The state government will remove its controversial shark nets from waters off the north coast following the six-month trial that ends in June.
They will be offset by an increase in the number of SMART drum lines, which have proven more successful..
The move comes as whales return to our waters on their migration to the tropics.
While there have been no human fatalities on north coast beaches since the trial began in December last year, other species have not fared so well.
An endangered turtle, dolphins and stingrays have been killed as part of the net trial.
Even the minister has been forced to admit the nets have effectively been a failure.
In six months just six target sharks – including two white, one bull and three tiger sharks – have been caught in five nets across Ballina, Lennox Head and Evans Head, Primary Industries Minister Niall Blair admitted on Tuesday.
However, the nets caught 244 non-target animals with less than half released alive, according to the NSW Greens.
Some 127 marine creatures were killed including an endangered Green turtle, rays and a white spotted guitarfish.
‘The results make a compelling case for the government to end the shark net trial early,’ Greens marine environment spokesman Justin Field said in a statement.
Some 29 target sharks were caught by SMART drumlines on the north coast during the same trial period with only one dying, Mr Blair said on Tuesday, prompting the Greens to demand the government choose drumlines over nets on NSW beaches.
‘The evidence is in – shark nets are little more than floating death traps for all marine life while SMART drumlines appear to be an effective means of catching target sharks,’ Mr Field said.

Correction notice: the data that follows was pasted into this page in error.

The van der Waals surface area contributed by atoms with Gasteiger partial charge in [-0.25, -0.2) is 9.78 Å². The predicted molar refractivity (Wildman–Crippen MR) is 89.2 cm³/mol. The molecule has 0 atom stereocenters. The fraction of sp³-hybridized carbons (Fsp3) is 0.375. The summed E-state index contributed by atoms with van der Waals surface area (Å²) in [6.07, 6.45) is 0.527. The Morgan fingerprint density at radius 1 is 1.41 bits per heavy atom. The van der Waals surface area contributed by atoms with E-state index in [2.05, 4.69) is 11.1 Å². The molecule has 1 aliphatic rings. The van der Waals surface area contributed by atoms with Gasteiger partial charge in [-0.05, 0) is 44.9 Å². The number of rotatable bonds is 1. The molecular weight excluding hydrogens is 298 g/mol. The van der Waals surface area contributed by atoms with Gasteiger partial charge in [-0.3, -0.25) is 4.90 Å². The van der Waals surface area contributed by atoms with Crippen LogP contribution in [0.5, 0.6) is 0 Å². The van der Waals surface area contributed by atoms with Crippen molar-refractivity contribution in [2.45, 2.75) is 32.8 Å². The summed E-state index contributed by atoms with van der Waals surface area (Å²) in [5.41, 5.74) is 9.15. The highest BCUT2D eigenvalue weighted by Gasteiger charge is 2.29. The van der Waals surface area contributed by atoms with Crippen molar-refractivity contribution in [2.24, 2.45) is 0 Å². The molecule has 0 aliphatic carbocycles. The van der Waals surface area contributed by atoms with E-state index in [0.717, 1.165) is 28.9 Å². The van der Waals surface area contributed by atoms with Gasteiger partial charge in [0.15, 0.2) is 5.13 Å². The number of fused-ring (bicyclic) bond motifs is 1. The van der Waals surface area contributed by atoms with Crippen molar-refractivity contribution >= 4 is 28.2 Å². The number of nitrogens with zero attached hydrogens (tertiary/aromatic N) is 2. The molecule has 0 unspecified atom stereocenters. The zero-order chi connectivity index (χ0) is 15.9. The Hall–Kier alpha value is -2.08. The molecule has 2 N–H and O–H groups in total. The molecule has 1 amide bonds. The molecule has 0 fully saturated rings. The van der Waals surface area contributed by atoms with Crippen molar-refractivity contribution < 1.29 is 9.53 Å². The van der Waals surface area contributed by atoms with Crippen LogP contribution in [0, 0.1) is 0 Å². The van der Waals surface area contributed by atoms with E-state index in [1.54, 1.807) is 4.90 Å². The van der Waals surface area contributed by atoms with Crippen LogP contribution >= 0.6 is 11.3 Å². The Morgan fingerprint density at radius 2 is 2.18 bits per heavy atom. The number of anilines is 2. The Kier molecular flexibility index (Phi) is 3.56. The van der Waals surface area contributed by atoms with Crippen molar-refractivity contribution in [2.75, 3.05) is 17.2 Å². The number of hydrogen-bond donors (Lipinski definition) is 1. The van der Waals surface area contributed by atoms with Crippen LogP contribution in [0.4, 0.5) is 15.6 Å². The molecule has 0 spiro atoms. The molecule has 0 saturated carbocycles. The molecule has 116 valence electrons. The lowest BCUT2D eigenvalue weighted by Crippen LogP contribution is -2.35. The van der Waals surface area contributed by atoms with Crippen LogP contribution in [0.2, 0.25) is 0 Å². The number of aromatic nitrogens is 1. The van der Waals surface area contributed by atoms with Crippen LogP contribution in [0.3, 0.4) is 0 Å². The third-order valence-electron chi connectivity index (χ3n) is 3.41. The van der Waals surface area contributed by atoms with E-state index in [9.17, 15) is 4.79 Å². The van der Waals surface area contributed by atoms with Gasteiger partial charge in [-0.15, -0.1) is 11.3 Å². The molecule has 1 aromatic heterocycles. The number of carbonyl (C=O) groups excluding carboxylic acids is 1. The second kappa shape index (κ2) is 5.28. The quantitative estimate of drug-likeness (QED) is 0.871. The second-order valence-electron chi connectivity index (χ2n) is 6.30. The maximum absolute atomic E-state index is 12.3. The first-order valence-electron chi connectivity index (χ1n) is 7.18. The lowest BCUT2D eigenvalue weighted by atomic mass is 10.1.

‘Sharks caught on SMART drumlines are tagged and contribute to our understanding of shark behaviours and almost all have been removed from the inshore zone and released alive.’
The trial of nets has also been savaged by the Humane Society International Australia which is calling for the end of the ‘lethal’ program.
Campaigner Nicola Beynon argues ‘culls through shark nets and drum lines don’t make our beaches safer’.
Ms Beynon also raised concerns about whale migrations with reports humpbacks are already moving northward to warmer waters.
‘Before any whales get added to the list of marine deaths the nets should be removed to allow for their safe passage,’ she said in a statement.
The data from the trial will be analysed by Department of Primary Industries’ shark scientists and community consultation will be held to discuss the outcomes of the trial, Mr Blair insists.
‘When the nets are removed, we will increase the number of SMART drumlines to 35 (from 25) – this will also be the most effective measure as the whale migration period begins on the north coast,’ he said.
– with AAP